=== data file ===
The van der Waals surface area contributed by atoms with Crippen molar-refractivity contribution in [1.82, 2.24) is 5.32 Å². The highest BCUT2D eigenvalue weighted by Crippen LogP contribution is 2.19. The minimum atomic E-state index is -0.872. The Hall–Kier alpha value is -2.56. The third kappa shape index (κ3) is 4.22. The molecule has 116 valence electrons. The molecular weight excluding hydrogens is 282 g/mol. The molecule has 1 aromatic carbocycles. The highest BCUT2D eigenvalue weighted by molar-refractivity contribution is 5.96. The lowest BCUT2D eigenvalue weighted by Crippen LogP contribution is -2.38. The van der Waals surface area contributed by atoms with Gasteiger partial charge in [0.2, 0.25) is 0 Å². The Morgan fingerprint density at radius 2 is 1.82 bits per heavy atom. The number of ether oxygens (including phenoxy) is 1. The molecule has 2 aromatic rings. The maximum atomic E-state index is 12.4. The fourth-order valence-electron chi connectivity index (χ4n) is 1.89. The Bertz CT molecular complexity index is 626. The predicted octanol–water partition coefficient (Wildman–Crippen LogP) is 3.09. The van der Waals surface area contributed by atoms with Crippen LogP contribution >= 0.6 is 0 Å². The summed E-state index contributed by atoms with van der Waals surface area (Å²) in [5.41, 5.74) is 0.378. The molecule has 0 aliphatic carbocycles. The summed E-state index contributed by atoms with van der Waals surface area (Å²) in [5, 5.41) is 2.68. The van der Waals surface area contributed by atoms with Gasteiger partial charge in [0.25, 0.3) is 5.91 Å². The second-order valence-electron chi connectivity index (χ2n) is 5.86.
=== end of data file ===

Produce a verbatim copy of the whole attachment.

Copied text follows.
The van der Waals surface area contributed by atoms with Crippen molar-refractivity contribution in [1.82, 2.24) is 5.32 Å². The highest BCUT2D eigenvalue weighted by Crippen LogP contribution is 2.19. The minimum atomic E-state index is -0.872. The Hall–Kier alpha value is -2.56. The third kappa shape index (κ3) is 4.22. The molecule has 116 valence electrons. The molecular weight excluding hydrogens is 282 g/mol. The molecule has 1 aromatic carbocycles. The highest BCUT2D eigenvalue weighted by molar-refractivity contribution is 5.96. The lowest BCUT2D eigenvalue weighted by Crippen LogP contribution is -2.38. The van der Waals surface area contributed by atoms with Gasteiger partial charge in [0.2, 0.25) is 0 Å². The Morgan fingerprint density at radius 2 is 1.82 bits per heavy atom. The number of ether oxygens (including phenoxy) is 1. The molecule has 2 aromatic rings. The maximum atomic E-state index is 12.4. The fourth-order valence-electron chi connectivity index (χ4n) is 1.89. The Bertz CT molecular complexity index is 626. The predicted octanol–water partition coefficient (Wildman–Crippen LogP) is 3.09. The van der Waals surface area contributed by atoms with Crippen LogP contribution >= 0.6 is 0 Å². The summed E-state index contributed by atoms with van der Waals surface area (Å²) in [5.41, 5.74) is 0.378. The molecule has 0 aliphatic carbocycles. The summed E-state index contributed by atoms with van der Waals surface area (Å²) in [5, 5.41) is 2.68. The van der Waals surface area contributed by atoms with Gasteiger partial charge in [0.25, 0.3) is 5.91 Å². The second-order valence-electron chi connectivity index (χ2n) is 5.86.